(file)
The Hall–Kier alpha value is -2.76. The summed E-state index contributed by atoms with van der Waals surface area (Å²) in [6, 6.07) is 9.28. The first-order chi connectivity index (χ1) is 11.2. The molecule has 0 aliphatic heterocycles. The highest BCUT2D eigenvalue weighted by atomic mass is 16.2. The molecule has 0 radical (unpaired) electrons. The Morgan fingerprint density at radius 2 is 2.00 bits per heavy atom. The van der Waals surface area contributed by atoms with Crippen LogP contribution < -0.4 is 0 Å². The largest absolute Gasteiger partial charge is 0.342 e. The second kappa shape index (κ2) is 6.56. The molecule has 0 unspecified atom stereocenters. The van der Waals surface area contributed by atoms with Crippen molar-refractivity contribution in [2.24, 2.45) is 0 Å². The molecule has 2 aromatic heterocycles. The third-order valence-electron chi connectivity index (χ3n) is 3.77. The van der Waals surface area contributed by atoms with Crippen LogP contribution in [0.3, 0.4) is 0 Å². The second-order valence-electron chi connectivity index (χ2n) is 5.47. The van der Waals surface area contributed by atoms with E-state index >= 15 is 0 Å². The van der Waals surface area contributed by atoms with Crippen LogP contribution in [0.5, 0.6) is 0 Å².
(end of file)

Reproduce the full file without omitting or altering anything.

The Hall–Kier alpha value is -2.76. The summed E-state index contributed by atoms with van der Waals surface area (Å²) in [6, 6.07) is 9.28. The first-order chi connectivity index (χ1) is 11.2. The molecule has 0 aliphatic heterocycles. The highest BCUT2D eigenvalue weighted by atomic mass is 16.2. The molecule has 0 radical (unpaired) electrons. The Morgan fingerprint density at radius 2 is 2.00 bits per heavy atom. The van der Waals surface area contributed by atoms with Crippen LogP contribution < -0.4 is 0 Å². The largest absolute Gasteiger partial charge is 0.342 e. The second kappa shape index (κ2) is 6.56. The molecule has 0 unspecified atom stereocenters. The van der Waals surface area contributed by atoms with Crippen molar-refractivity contribution in [2.24, 2.45) is 0 Å². The molecule has 2 aromatic heterocycles. The third-order valence-electron chi connectivity index (χ3n) is 3.77. The van der Waals surface area contributed by atoms with Crippen LogP contribution in [0.3, 0.4) is 0 Å². The second-order valence-electron chi connectivity index (χ2n) is 5.47. The van der Waals surface area contributed by atoms with E-state index >= 15 is 0 Å². The van der Waals surface area contributed by atoms with Crippen LogP contribution in [0.5, 0.6) is 0 Å².